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Spa – a bright shadow of its former self
The once majestic Spa is now... actually still majestic
Belgium’s Spa-Francorchamps circuit is among the most revered in the world and has been since it hosted its first race in 1921.
The modern 7.004-kilometre track of today sits in the shadow of the 14-15km (depending on the year) behemoth which flowed through the villages past the Les Combe section which is used today. Decades ago, Spa was the fastest circuit on the Formula One calendar. Despite being shortened (and made considerably safer) for the 1980s following an array of fatal accidents, Spa remains one of the most thrilling circuits for any driver.
What made the former 14km layout so tough and dangerous was its lack of slow corners. La Source, which was then the final corner on the circuit, was the lone slow corner on the track. From the downhill start, drivers would proceed down and then up the famous Eau Rouge-Radillon section before blasting past the towns and villages surrounding the Ardennes. Burnenville, Masta, Stavelot and Blanchimont all gained reputations for being incredibly fast and dangerous. Four-time winner and two-time world champion Jim Clark hated the place. But the speeds of the cars simply became too much for the track and, despite attempts at improving the safety of the venue, F1 would leave for Zolder in 1971, but the circuit was used in other categories all the way through until 1978.
The modern layout, which is largely unchanged to this day, came a few years later. It still featured some famous sections such as Eau Rouge/Radillon and Blanchimont, but it also introduced some new sections which have become some of the fastest and fiercest corners in the world such as Pouhon and Curve Paul Frere. It’s clear why Spa is among the favourite tracks for drivers (Michael Schumacher called it his ‘living room’), and why a number of highly-talented drivers have excelled there in the past. It lacks the outright speeds of the old layout, but it did promote some stunning racing and remained one of the fastest tracks on the calendar.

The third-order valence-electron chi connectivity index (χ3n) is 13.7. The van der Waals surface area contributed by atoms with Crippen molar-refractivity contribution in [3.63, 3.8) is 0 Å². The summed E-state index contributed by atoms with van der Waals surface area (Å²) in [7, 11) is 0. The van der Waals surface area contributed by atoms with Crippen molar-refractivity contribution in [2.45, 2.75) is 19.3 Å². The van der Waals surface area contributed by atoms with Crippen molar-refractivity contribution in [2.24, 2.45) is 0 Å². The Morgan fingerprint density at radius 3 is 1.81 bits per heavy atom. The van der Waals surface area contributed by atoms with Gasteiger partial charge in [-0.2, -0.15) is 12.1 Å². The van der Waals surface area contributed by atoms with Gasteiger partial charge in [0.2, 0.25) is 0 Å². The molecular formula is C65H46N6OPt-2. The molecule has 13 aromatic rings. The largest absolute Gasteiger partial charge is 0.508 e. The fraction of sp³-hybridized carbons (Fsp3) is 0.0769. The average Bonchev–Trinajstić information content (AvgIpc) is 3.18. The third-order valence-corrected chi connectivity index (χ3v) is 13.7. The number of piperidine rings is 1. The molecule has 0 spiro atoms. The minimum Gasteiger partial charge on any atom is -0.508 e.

It still hosts some incredible races, and among many categories. It hosts F1, the World Endurance Championship, the Spa 24 Hours and lower formulae. The weather is unpredictable, and as the track is so long, it can be wet on one part of the track and dry on another. The weather has resulted in some absolutely chaotic races in the past – the grand prix in 1998 included two of F1’s most famous crashes, and a maiden win for the popular Jordan team with Damon Hill behind the wheel. The 2008 race, which controversially was won by Felipe Massa, was frantic in the closing stages as Kimi Raikkonen and Lewis Hamilton went wheel-to-wheel, before both slipping off the road at times. Further back, Fernando Alonso made up several places to work his way through to fourth place on the final lap alone. In 2010, the weather caught out the likes of both Alonso and Sebastian Vettel, and nearly caught out eventual victor Hamilton.
With chaotic, unpredictable races almost guaranteed, should Spa be a permanent fixture on the F1 calendar?
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